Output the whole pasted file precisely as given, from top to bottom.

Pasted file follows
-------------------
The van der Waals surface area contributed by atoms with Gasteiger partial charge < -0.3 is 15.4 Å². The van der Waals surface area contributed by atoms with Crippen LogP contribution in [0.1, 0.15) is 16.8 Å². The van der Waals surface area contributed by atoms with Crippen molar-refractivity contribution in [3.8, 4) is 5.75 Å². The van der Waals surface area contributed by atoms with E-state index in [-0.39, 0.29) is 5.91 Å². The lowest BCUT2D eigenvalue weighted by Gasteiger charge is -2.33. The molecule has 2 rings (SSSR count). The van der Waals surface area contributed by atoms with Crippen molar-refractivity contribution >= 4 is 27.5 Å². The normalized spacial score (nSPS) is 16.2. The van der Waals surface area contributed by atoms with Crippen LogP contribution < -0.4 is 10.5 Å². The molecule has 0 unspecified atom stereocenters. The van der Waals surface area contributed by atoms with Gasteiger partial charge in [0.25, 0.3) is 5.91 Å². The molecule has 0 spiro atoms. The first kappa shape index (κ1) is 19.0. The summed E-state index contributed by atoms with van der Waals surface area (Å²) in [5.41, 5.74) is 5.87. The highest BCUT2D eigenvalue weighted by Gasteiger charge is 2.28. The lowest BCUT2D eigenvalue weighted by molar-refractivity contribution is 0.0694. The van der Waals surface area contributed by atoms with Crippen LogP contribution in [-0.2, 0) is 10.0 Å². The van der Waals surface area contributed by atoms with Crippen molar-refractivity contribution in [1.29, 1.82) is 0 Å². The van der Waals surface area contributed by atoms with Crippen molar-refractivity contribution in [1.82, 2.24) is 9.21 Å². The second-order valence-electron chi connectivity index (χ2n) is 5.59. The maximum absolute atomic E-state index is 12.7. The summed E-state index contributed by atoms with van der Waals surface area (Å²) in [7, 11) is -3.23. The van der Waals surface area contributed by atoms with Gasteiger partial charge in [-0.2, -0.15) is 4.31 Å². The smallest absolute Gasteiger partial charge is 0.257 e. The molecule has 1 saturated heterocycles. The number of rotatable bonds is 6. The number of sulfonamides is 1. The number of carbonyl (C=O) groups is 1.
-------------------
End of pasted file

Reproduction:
The van der Waals surface area contributed by atoms with Gasteiger partial charge < -0.3 is 15.4 Å². The van der Waals surface area contributed by atoms with Crippen LogP contribution in [0.1, 0.15) is 16.8 Å². The van der Waals surface area contributed by atoms with Crippen molar-refractivity contribution in [3.8, 4) is 5.75 Å². The van der Waals surface area contributed by atoms with E-state index in [-0.39, 0.29) is 5.91 Å². The lowest BCUT2D eigenvalue weighted by Gasteiger charge is -2.33. The molecule has 2 rings (SSSR count). The van der Waals surface area contributed by atoms with Crippen molar-refractivity contribution >= 4 is 27.5 Å². The normalized spacial score (nSPS) is 16.2. The van der Waals surface area contributed by atoms with Crippen LogP contribution < -0.4 is 10.5 Å². The molecule has 0 unspecified atom stereocenters. The van der Waals surface area contributed by atoms with Gasteiger partial charge in [0.25, 0.3) is 5.91 Å². The molecule has 0 spiro atoms. The first kappa shape index (κ1) is 19.0. The summed E-state index contributed by atoms with van der Waals surface area (Å²) in [5.41, 5.74) is 5.87. The highest BCUT2D eigenvalue weighted by Gasteiger charge is 2.28. The lowest BCUT2D eigenvalue weighted by molar-refractivity contribution is 0.0694. The van der Waals surface area contributed by atoms with Crippen LogP contribution in [-0.2, 0) is 10.0 Å². The van der Waals surface area contributed by atoms with Crippen molar-refractivity contribution in [1.29, 1.82) is 0 Å². The van der Waals surface area contributed by atoms with Crippen molar-refractivity contribution in [1.82, 2.24) is 9.21 Å². The second-order valence-electron chi connectivity index (χ2n) is 5.59. The maximum absolute atomic E-state index is 12.7. The summed E-state index contributed by atoms with van der Waals surface area (Å²) in [7, 11) is -3.23. The van der Waals surface area contributed by atoms with Gasteiger partial charge in [-0.2, -0.15) is 4.31 Å². The smallest absolute Gasteiger partial charge is 0.257 e. The molecule has 1 saturated heterocycles. The number of rotatable bonds is 6. The number of sulfonamides is 1. The number of carbonyl (C=O) groups is 1.